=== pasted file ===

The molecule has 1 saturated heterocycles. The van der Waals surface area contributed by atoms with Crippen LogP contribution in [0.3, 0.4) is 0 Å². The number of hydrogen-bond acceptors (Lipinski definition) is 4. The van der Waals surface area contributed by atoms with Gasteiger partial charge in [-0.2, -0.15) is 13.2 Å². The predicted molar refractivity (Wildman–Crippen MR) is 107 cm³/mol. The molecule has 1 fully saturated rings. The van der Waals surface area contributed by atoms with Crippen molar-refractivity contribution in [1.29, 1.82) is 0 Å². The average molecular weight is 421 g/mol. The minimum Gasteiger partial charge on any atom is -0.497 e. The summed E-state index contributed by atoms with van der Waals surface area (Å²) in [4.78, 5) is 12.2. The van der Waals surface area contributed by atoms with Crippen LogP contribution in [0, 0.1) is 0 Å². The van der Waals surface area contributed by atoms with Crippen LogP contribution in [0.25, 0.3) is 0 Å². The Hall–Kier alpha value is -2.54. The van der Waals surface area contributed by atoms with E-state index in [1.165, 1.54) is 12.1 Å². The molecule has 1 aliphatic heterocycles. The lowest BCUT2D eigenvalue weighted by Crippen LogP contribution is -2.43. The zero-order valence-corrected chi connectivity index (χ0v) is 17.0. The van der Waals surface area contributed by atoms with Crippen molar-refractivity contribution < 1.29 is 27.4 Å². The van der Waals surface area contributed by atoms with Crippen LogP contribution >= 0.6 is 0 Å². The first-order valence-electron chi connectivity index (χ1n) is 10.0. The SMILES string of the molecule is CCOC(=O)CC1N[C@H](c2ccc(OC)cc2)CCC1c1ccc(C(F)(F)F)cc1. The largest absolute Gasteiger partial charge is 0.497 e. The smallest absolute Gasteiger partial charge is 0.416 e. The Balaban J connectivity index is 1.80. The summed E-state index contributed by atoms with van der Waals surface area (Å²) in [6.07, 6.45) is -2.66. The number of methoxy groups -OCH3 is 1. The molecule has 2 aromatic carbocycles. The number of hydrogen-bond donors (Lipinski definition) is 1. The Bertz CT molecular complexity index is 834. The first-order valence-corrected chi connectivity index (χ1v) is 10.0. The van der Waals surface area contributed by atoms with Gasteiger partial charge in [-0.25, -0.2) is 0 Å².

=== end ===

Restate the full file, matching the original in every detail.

The molecule has 1 saturated heterocycles. The van der Waals surface area contributed by atoms with Crippen LogP contribution in [0.3, 0.4) is 0 Å². The number of hydrogen-bond acceptors (Lipinski definition) is 4. The van der Waals surface area contributed by atoms with Gasteiger partial charge in [-0.2, -0.15) is 13.2 Å². The predicted molar refractivity (Wildman–Crippen MR) is 107 cm³/mol. The molecule has 1 fully saturated rings. The van der Waals surface area contributed by atoms with Crippen molar-refractivity contribution in [1.29, 1.82) is 0 Å². The average molecular weight is 421 g/mol. The minimum Gasteiger partial charge on any atom is -0.497 e. The summed E-state index contributed by atoms with van der Waals surface area (Å²) in [4.78, 5) is 12.2. The van der Waals surface area contributed by atoms with Crippen LogP contribution in [0, 0.1) is 0 Å². The van der Waals surface area contributed by atoms with Crippen LogP contribution in [0.25, 0.3) is 0 Å². The Hall–Kier alpha value is -2.54. The van der Waals surface area contributed by atoms with E-state index in [1.165, 1.54) is 12.1 Å². The molecule has 1 aliphatic heterocycles. The lowest BCUT2D eigenvalue weighted by Crippen LogP contribution is -2.43. The zero-order valence-corrected chi connectivity index (χ0v) is 17.0. The van der Waals surface area contributed by atoms with Crippen molar-refractivity contribution < 1.29 is 27.4 Å². The van der Waals surface area contributed by atoms with Crippen LogP contribution >= 0.6 is 0 Å². The first-order valence-electron chi connectivity index (χ1n) is 10.0. The SMILES string of the molecule is CCOC(=O)CC1N[C@H](c2ccc(OC)cc2)CCC1c1ccc(C(F)(F)F)cc1. The largest absolute Gasteiger partial charge is 0.497 e. The smallest absolute Gasteiger partial charge is 0.416 e. The Balaban J connectivity index is 1.80. The summed E-state index contributed by atoms with van der Waals surface area (Å²) in [6.07, 6.45) is -2.66. The number of methoxy groups -OCH3 is 1. The molecule has 2 aromatic carbocycles. The number of hydrogen-bond donors (Lipinski definition) is 1. The Bertz CT molecular complexity index is 834. The first-order valence-corrected chi connectivity index (χ1v) is 10.0. The van der Waals surface area contributed by atoms with Gasteiger partial charge in [-0.25, -0.2) is 0 Å².